Ban on tear-gas 'left officers in danger'
A BAN on tear-gas in last week's operation at the High Island Vietnamese detention centre exposed officers to unnecessary physical abuse, sources said yesterday.
It is understood the Correctional Services Department (CSD) would have preferred to have completed the operation in one day, rather than suspend operations only to take decisive action on the second day - an issue supported by the team of independent monitors.
A source confirmed that despite some officers being armed with tear-gas on the Monday - the first day of the effort to remove a group of Vietnamese for deportation - orders had been given by Security Branch officials that it was not to be used.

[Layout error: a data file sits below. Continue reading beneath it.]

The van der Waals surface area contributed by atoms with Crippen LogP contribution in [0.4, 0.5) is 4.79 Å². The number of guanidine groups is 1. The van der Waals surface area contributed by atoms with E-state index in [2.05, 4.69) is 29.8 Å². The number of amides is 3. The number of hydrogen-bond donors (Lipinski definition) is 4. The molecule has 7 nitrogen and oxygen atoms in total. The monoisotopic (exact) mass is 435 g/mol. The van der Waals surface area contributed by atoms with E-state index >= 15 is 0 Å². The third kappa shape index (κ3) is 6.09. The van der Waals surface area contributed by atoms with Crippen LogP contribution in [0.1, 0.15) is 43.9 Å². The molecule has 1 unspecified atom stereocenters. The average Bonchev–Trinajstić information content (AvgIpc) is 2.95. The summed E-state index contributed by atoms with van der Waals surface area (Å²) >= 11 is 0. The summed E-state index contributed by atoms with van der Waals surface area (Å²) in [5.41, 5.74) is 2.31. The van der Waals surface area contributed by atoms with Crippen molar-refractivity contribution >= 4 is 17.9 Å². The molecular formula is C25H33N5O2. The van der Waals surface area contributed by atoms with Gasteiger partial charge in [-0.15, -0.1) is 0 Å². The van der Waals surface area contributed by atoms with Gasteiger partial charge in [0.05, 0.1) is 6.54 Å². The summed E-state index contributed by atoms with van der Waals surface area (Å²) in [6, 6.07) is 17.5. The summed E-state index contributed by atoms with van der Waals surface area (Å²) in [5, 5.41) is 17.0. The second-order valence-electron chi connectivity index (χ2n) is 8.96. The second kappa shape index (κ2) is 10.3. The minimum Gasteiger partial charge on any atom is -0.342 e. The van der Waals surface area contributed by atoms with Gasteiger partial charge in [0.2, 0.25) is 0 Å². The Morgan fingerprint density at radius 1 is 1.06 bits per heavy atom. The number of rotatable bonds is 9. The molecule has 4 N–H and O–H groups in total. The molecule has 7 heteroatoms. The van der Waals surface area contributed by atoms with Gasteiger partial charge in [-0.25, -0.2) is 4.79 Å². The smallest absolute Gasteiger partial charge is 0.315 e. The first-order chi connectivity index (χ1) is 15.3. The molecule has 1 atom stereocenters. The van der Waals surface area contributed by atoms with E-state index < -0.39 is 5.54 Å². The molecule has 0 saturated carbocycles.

The source said that in extreme circumstances, permission could have been sought to fire tear-gas.
The Government was criticised in April after hundreds of canisters of tear-gas were fired after only 28 minutes of negotiation during a transfer operation at Whitehead detention centre.
Last week only a small amount of pepper fog gas was released from a generator, but it proved ineffective in the open compound for controlling the Vietnamese demonstrators.
Several officers were injured and others had excrement and urine thrown at them.
'In trying to disperse a crowd on a man-to-man basis it was always going to be difficult with only 170 CSD staff and over 1,000 Vietnamese . . . there's got to be injuries,' the source said.
'It is very fortunate that the resistance was mostly passive.'